## 13. Historical background of common bean improvement in Tanzania

Bean production in Tanzania is affected by many problems that range from diseases to poor soil fertility as well as drought as the production is heavily rain-fed [11]. Some of the major bean production areas have acid soils with pH <5.5 which limit crop productivity [1].

Effort has been put on developing varieties that are resistant to biotic and abiotic stresses. This came in when breeding programs that set up across the country. Since the initiation of the breeding programme in Tanzania in 1959 [11], the white haricot beans was produced for the canning industry though it is susceptible to bean rust disease and has a poor seed quality. The objectives were to i) determine the reasons for poor bean yields among smallholders in the Southern Highlands and ii) to select high-yielding cultivars. It was established that diseases were the major yield-limiting factor and disease resistance became the main thrust of the programme. Therefore, its first step was to identify resistance sources among the available lines. The first line adapted in East Africa as being resistant to rust with good quality was Mexico 142 [11].

Since 1984, CIAT has introduced a number of varieties with different attributes into its breeding programmes for the mid- and high altitude areas of central, eastern and southern Africa. Twenty three bean varieties have been released in Tanzania since 1970 and several of these have been CIAT lines or were selections made in Tanzania from CIAT crosses [11, 118, 119].

Classical breeding methods were also used by CIAT in East Africa to develop a population from multi-parent crosses among genetically diverse lines from Andean and Mesoamerican gene pools. Several new lines were selected with combined resistance to ALS, root rot, low soil N, low soil P and low soil pH. These lines are being evaluated in seven countries in the region including Tanzania [121]. The plant breeders in the national and regional breeding programmes have been able to release a number of varieties in Tanzania as shown in Table 1 [119]. However, none of those varieties have been developed through marker assisted selection technique.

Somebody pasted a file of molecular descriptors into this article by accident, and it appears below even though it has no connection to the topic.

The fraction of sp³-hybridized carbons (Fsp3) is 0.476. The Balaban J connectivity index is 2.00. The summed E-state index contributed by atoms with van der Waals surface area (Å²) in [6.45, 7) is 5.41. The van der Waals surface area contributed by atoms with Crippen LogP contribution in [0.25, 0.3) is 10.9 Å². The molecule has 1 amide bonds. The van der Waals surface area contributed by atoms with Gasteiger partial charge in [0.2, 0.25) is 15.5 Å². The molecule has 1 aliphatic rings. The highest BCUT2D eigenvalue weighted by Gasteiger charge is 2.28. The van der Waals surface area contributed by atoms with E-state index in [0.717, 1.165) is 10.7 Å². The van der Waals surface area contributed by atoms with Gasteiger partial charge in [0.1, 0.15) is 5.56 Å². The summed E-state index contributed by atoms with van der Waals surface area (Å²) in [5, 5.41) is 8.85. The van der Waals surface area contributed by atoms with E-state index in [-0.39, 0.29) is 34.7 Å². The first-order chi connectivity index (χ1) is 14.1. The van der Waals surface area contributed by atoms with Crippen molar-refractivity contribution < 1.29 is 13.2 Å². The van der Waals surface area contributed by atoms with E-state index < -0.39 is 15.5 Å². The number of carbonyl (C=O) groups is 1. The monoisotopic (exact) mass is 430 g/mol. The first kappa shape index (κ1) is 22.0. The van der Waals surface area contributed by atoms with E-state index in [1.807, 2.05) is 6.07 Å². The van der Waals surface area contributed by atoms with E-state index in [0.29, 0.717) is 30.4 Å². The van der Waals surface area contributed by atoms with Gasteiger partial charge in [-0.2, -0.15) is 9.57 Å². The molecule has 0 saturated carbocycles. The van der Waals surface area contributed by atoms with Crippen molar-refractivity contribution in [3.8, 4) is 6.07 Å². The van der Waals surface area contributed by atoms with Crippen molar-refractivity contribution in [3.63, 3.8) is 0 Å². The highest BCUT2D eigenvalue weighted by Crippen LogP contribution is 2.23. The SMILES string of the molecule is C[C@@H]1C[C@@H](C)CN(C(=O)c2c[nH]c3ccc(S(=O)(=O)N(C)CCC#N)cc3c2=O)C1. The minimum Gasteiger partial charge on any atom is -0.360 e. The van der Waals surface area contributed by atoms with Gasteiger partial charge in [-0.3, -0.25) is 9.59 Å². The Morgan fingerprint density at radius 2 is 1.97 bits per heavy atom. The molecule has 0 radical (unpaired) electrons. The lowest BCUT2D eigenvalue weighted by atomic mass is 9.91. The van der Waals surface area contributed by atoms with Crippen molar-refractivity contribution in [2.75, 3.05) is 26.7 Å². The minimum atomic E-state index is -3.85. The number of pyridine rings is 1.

SN Name of varieties Year of release Institutions involved Yield (t/ha) Reaction to diseases 1 Canadian wonder 1977 ARI Selian 1.1-2.4 Moderately resistant to halo blight and bean common mosaic virus 2 Kabanima 1980 ARI Uyole 1.5-1.8 Resistant to anthracnose and rust 3 Uyole 84 1984 ARI Uyole 1.5-2.0 (non staked) 2.5-4.0 (staked) Resistant to anthracnose and halo blight 4 Uyole 90 1990 ARI Uyole 1.5-2.0 It is tolerant to halo blight and angular leaf spot 5 Uyole 94 1994 ARI Uyole 1.0-1.8 Resistant to ascochyta and rust, tolerant to Bean Common Mosaic Virus and Angular Leaf Spot 6 Uyole 96 1996 ARI Uyole 1.0-1.8 Tolerant to rust, ascochyta and Bean Common Mosaic Virus 7 Uyole 98 1998 ARI Uyole 1.2-2.0 Resistant to anthracnose, angular leaf spot and rust. Tolerant to halo blight and ascochyta 8 Ilomba 1990 ARI Uyole 1.5-2.5 Resistant to anthracnose, halo blight and rust, Tolerant to ascochyta 9 Lyamungu 85 1985 ARI Selian 1.2-1.5 Resistant to anthracnose, angular leaf spot, Bean Common Mosaic Virus and intermediate to common bacteria blight. 10 Lyamungu 90 1990 ARI Selian 1.2-1.6 Resistant to leaf rust and anthracnose 11 Selian 94 1994 ARI Selian 2.5-3.5 Moderately susceptible to anthracnose and angular leaf spot 12 Jesca 1997 ARI Selian 2.0-3.4 Resistant to anthracnose, Bean Common Mosaic Virus and halo blight, moderately resistant to bean rust, angular leaf spot, common bacterial blight 13 Selian 97 1997 ARI Selian 2.0-2.8 Resistant to anthracnose, Bean Common Mosaic Virus and halo blight, moderately resistant to bean rust, angular leaf spot, common bacterial blight 14 Rojo 1997 SUA 2.2 Resistant to Bean Common Mosaic Virus, moderately resistant to common bacterial blight and nematodes. 15 Wanja 2002 ARI Uyole 1.5 Drought tolerant. 16 Bilfa 2004 ARI Uyole 1.5-2.5 Tolerant to Halo blight, Drought resistant Resistant to Anthracnose and bean rust 17 Uyole 04 2004 ARI Uyole 2.0 – 2.5 Resistant to Bean rust, Anthracnose and Tolerant to Halo blight and drought 18 Pesa 2006 SUA 0.9-1.5 Moderate resistant and Angular Leaf Spot. Resistant to Bean Common Mosaic Virus 19 Mshindi 2006 SUA 0.9-1.5 Moderate resistant to Angular Leaf Spot and Resistant to Bean Common Mosaic Virus 20 Selian 05 2005 ARI Selian 1.0-1.6 Resistant to Bean rust, Anthracnose, Mosaic Virus, and Halo blight 21 Selian 06 2007 ARI Selian 2.5-3.0 Resistant to Bean rust, Anthracnose, Mosaic Virus, and Halo blight 22 Cheupe 2007 ARI Selian 2.5-3.0 Resistant to Bean rust, Anthracnose, Mosaic Virus, and Halo blight 23 Njano Uyole 2008 ARI Uyole 2.5 – 3.0 Resistant to Anthracnose